Home Buyer’s Guide

Moving home is exciting but it can also be stressful at times.

We have put together a brief home buyer’s guide to give you some handy tips, particularly if you’re new to the process. We are more than happy to discuss any of the process with you or ask any questions.

1. Deciding what you can afford

This sounds easy enough – your income minus your expenditure. However, it is very easy to get carried away when you see the home of your dreams and are tempted to stretch yourself. Well, we’ve been there and done that too, and it can then mean that you have to sacrifice the holidays, the nights out, a meal here and a new pair of shoes there, so please try and be objective about what you can realistically afford.

2. Getting a mortgage

We recommend that you find a mortgage provider and understand what is available to you before you start looking too hard for a property. You could do this through a mortgage broker/advisor, or by searching on comparison sites. We can put you in touch with experienced mortgage advisers who will find the right mortgage for you.

3. Finding your ideal property

There are really two aspects to this; the property itself and its location.

The property :-

  • Number of bedrooms and bathrooms
  • Parking requirements
  • Separate kitchen/dining room
  • Size of garden
  • Options for using or developing additional space

The location :-

  • Entertainment
  • Transport links
  • Schools
  • Local amenities
  • Council tax band

4. Getting the most out of your viewings

If you are looking at many properties to start with, it may be hard to fully research all of them. But as you get closer to narrowing down to your ideal property, it can be worthwhile researching the immediate area more and also take a tape measure and camera, to check if some of your favourite furniture will fit! Be sure to check you have the owner’s permission before taking any pictures though.

5. Offers and negotiations

You can discover more detail about the negotiating and conveyancing stages here.

Once you find a property that you are happy with, the next step is to make an offer. sbliving will guide you through this. If you are not in a chain, a first time buyer or have a mortgage in place, your negotiating position should be stronger. You can always come back to a vendor if they don’t accept your first offer, but if the property is popular, you could miss out, so consider all possible factors. Also, try and make sure you have a good idea of what your budget ceiling is and stick to it, or if you feel you absolutely must increase your offer, consider carefully the impact this will have on your living standards over time.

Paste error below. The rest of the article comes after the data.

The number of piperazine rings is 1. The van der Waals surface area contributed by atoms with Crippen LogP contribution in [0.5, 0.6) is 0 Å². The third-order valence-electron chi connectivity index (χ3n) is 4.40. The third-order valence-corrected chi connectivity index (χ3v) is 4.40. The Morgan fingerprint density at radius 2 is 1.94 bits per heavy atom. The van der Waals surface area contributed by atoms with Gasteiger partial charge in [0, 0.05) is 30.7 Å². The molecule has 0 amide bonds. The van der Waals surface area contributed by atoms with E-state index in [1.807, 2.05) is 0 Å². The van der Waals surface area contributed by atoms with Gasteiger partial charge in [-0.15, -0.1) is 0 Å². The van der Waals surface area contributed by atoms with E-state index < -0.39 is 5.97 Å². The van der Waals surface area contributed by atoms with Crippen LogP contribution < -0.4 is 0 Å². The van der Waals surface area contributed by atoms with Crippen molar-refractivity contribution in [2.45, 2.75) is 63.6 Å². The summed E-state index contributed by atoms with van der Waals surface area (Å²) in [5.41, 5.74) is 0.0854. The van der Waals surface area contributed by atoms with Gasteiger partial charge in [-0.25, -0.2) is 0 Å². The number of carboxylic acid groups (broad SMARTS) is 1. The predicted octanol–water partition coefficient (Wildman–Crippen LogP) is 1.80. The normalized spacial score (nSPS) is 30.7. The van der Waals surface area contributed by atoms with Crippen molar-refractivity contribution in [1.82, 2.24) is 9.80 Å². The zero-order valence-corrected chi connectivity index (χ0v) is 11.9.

6. The legal part – conveyancing

The good news is your conveyancer/solicitor should take care of the complicated legal parts and look after your interests. If you don’t have a solicitor, we can introduce you to experienced, competitively priced conveyancing specialists. The legal aspect of home buying and selling is commonly referred to as conveyancing.

Some of the key things your solicitor will take care of for you, are:-

  • Obtain sellers’ responses to questions, such as who owns the boundaries, whether they have had any disputes with neighbours and what fixtures and fittings are included.
  • Check copies of any guarantees on the property, details of planning permissions and building regulation certificates.
  • Confirm the seller really is the owner of the property and prepare a Report on Title for you.
  • Undertake local authority searches and plans for the local area.
  • Transfer monies and funds as and when appropriate.
  • Pay stamp duty tax on the property.
  • Arrange registration of title in your name.

You can help your solicitor keep the process moving smoothly by:-

  • Giving them some basic information to get started; like your mortgage lender details, the seller’s details, proof of your ID.
  • Letting them know of any specific questions you have for the sellers, or about the purchase.
  • Completing mortgage application forms and responding to solicitors’ queries as soon as you can. Use registered post or deliver documents by hand to save time. Once everything is ready, you’ll then be asked to pay your deposit before contracts can be exchanged. If you pull out after this stage, you will lose your deposit and may face legal action from the seller. It is essential to have Buildings Insurance cover in place at this stage and you should also consider other protection such as Life Insurance.
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